Tiny Harvest: DIY
Think your apartment is too small for a garden? Guess again. This teeny DIY edible garden will tickle your tastebuds (and your inner interior decorator). Great for any sunny sill.
By Amy McDermott
No space is too small to garden. Even in the smallest flat or high-rise office, urbanites can foster a connection with nature by growing a little something green. But when space is limited, we want a big bang per gardening inch. Enter: the mini kitchen garden.
The great thing about kitchen gardens is that you can eat the plants. Sunflowers, lettuces, and other greens are all easy to sprout indoors and make a delicious addition to salads and sandwiches (they're tasty on their own too). Although a mini garden won't sustain you, growing even a little of your own food is a rewarding way to connect with nature, while observing the rhythms of life.
I especially like sunflower sprouts in my small gardening projects because they are quick to harvest and super tasty. They have that savory, nutty, sunflower flavor, without the oiliness of the seeds. Sunflower sprouts from the farmers market are delicious, but homegrown are less expensive, fresher, and (to me) they just taste better.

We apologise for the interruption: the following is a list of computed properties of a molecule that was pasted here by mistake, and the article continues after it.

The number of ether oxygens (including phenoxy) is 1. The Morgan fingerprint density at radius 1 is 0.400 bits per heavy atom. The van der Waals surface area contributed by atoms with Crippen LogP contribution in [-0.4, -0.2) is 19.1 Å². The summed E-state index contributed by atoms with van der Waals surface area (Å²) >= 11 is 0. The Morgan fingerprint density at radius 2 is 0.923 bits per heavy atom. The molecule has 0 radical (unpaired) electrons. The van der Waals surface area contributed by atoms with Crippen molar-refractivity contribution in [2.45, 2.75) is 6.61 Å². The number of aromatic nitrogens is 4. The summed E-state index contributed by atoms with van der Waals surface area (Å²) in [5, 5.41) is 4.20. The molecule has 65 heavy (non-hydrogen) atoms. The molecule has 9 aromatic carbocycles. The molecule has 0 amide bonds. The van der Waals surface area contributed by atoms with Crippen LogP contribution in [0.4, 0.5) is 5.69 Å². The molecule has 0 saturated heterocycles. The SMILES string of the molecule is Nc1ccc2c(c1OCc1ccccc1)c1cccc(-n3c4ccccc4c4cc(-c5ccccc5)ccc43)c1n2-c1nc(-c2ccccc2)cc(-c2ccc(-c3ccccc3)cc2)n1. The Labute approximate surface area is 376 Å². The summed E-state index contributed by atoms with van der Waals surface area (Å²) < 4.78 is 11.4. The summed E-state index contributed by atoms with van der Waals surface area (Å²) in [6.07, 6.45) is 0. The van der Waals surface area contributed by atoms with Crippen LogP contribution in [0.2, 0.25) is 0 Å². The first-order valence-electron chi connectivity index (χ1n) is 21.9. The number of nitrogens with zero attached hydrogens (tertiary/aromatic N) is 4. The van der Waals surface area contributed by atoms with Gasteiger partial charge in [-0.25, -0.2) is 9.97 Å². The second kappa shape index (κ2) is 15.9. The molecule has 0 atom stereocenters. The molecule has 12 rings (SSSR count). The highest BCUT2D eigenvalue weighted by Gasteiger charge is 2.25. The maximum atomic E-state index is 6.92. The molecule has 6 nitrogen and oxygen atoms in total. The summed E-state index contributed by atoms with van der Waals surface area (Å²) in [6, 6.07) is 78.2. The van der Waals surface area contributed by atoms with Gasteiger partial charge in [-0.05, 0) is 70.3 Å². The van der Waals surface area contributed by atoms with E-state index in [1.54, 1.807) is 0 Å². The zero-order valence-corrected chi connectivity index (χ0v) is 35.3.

From seed to sprout only takes a few days in a sunny window. In the warm, wet conditions under a cloche or closed glass dome like this one, the seeds will germinate FAST. Give the soil a spritz every day or two to keep things nice and humid.
(psst: the glass container pictured here is actually a repurposed cupcake holder. Yard sales, thrift stores, and the recesses of your closet are all great places to hunt for planters.)
Once you've harvested your little beauties, toss the old soil into the compost, add a little new potting mix, and a few more seeds. Every week or so, you'll have a teeny new harvest to savor.
You will need:
1 packet of seeds (sunflower, lettuce, arugula)
~1 cup potting soil
Dish, pot, or planter (extra points if recycled or repurposed)
Cover the seeds with a thin layer of soil, water thoroughly, and walk away! Easy. Beautiful.
Born and raised in California, Amy founded Hawkmoth in 2014. She earned her master's at Columbia University, studying the evolution and conservation of coral reef fish in the tropical Indo-Pacific in 2015 and is now a banana slug in UC Santa Cruz's Science Communication Program.